The counties of Cornwall and Devon have experienced a surge in drink spiking reports and police are giving urine test kits to bars to help stop the trend.
Drink spiking was reported 76 times in Devon and Cornwall in 2017, which was almost double the 39 cases in 2016 and 19 times as many in 2015 when only 4 cases were reported.
Police are warning people to be more vigilant and they are actively investigating why there is an increase in cases.
The Devon and Cornwall numbers appear to be representative of a trend taking place nationally as these kinds of incidents are rising.
A pilot scheme is being launched by police in Plymouth, which had the highest reported cases in the area, to help pinpoint what is actually taking place.
Officers are working closely together with bars and clubs by giving them urine-testing kit. This will help officers who are on the scene for a spiking report to gather evidence early in the process.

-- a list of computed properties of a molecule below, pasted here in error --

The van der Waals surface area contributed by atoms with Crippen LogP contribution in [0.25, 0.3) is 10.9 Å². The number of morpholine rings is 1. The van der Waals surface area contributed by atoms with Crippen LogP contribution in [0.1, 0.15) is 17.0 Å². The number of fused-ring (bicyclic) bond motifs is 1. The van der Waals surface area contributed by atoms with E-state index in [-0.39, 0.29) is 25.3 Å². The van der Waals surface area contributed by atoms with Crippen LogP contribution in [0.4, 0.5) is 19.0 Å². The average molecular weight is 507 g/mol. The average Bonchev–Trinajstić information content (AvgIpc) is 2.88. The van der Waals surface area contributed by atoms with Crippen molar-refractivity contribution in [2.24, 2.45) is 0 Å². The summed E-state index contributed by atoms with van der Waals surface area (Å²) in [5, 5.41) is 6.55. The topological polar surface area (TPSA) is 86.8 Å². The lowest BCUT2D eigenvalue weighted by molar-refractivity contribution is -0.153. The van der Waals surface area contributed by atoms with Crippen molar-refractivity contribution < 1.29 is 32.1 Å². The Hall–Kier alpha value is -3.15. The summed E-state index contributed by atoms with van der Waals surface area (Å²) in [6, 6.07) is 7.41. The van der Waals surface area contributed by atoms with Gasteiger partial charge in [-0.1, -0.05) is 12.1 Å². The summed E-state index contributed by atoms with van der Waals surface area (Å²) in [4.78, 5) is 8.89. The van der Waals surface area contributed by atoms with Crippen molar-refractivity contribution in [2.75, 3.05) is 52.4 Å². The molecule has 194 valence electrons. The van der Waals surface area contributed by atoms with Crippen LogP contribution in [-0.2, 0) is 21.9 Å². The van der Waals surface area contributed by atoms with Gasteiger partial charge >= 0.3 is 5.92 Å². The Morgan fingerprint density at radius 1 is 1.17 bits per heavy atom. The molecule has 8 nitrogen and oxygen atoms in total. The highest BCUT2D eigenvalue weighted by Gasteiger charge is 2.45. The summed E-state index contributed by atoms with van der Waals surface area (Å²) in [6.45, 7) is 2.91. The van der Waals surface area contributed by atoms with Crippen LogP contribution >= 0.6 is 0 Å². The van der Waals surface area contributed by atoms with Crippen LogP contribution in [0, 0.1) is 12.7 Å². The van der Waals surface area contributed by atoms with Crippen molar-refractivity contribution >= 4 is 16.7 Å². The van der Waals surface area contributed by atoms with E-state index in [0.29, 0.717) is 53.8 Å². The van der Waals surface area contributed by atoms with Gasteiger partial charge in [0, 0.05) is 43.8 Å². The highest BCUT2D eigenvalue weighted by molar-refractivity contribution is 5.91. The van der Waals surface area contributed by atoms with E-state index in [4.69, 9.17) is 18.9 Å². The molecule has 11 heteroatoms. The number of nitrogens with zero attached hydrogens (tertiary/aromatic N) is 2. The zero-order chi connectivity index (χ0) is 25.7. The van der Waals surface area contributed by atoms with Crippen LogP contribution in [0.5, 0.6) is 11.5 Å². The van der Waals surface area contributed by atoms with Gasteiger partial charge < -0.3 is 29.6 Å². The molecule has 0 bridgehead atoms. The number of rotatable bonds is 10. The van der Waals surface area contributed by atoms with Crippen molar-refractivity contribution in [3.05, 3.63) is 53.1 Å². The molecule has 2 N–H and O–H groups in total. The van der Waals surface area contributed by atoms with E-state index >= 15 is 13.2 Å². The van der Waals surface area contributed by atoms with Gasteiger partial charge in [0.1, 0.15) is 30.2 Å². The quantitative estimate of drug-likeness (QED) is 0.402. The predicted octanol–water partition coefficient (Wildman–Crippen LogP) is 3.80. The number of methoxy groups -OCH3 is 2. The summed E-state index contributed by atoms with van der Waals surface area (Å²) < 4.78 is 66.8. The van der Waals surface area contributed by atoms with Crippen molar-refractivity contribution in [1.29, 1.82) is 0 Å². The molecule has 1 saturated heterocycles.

When combined with good CCTV, police will be in a position to identify potential offences and suspects much quicker.
How widespread is drink spiking in the UK?
Since 2015, drink spiking reports have increased over 2 fold across the UK, according to data from Freedom of Information requests made by Sky News. Loss of balance, lowered inhibitions, visual problems, vomiting and confusion are all symptoms of drink spiking.
A drink spiking conviction has a maximum prison term of 10 years.
Most cases of drink spiking are not believed to be reported to police.
The majority of people don’t report it because they are unsure of what happened and when they eventually realise what happened, they believe it is too late to make a report. The setting might also play a part in not reporting. For instance, if their drink was spiked at a private party, the victim might have problems filing a report.